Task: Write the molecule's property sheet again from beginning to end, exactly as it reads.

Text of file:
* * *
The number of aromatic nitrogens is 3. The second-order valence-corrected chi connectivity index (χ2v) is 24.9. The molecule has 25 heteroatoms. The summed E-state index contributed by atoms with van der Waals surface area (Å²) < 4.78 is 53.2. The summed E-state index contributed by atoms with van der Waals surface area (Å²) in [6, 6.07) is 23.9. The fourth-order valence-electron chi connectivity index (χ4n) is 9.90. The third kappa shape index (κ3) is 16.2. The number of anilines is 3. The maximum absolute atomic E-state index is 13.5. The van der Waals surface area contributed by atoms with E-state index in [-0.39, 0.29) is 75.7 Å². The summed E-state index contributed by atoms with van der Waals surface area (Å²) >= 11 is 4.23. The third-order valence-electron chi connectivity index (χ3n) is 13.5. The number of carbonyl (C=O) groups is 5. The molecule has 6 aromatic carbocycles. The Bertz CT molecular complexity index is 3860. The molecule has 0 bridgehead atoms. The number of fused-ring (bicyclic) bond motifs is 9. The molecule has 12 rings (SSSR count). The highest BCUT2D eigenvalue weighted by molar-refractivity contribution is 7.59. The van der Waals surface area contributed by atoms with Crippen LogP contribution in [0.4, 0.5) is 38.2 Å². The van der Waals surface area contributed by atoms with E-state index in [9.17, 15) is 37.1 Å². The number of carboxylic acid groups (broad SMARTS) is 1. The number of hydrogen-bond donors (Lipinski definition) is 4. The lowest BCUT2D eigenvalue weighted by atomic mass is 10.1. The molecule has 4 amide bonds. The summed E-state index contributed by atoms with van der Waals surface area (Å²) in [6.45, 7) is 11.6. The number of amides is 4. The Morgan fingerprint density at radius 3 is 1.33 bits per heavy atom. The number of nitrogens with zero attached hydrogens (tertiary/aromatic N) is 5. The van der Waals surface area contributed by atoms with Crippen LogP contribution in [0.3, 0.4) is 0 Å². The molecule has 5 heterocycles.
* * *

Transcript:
The number of aromatic nitrogens is 3. The second-order valence-corrected chi connectivity index (χ2v) is 24.9. The molecule has 25 heteroatoms. The summed E-state index contributed by atoms with van der Waals surface area (Å²) < 4.78 is 53.2. The summed E-state index contributed by atoms with van der Waals surface area (Å²) in [6, 6.07) is 23.9. The fourth-order valence-electron chi connectivity index (χ4n) is 9.90. The third kappa shape index (κ3) is 16.2. The number of anilines is 3. The maximum absolute atomic E-state index is 13.5. The van der Waals surface area contributed by atoms with E-state index in [-0.39, 0.29) is 75.7 Å². The summed E-state index contributed by atoms with van der Waals surface area (Å²) >= 11 is 4.23. The third-order valence-electron chi connectivity index (χ3n) is 13.5. The number of carbonyl (C=O) groups is 5. The molecule has 6 aromatic carbocycles. The Bertz CT molecular complexity index is 3860. The molecule has 0 bridgehead atoms. The number of fused-ring (bicyclic) bond motifs is 9. The molecule has 12 rings (SSSR count). The highest BCUT2D eigenvalue weighted by molar-refractivity contribution is 7.59. The van der Waals surface area contributed by atoms with Crippen LogP contribution in [0.4, 0.5) is 38.2 Å². The van der Waals surface area contributed by atoms with E-state index in [9.17, 15) is 37.1 Å². The number of carboxylic acid groups (broad SMARTS) is 1. The number of hydrogen-bond donors (Lipinski definition) is 4. The lowest BCUT2D eigenvalue weighted by atomic mass is 10.1. The molecule has 4 amide bonds. The summed E-state index contributed by atoms with van der Waals surface area (Å²) in [6.45, 7) is 11.6. The number of amides is 4. The Morgan fingerprint density at radius 3 is 1.33 bits per heavy atom. The number of nitrogens with zero attached hydrogens (tertiary/aromatic N) is 5. The van der Waals surface area contributed by atoms with Crippen LogP contribution in [0.3, 0.4) is 0 Å². The molecule has 5 heterocycles.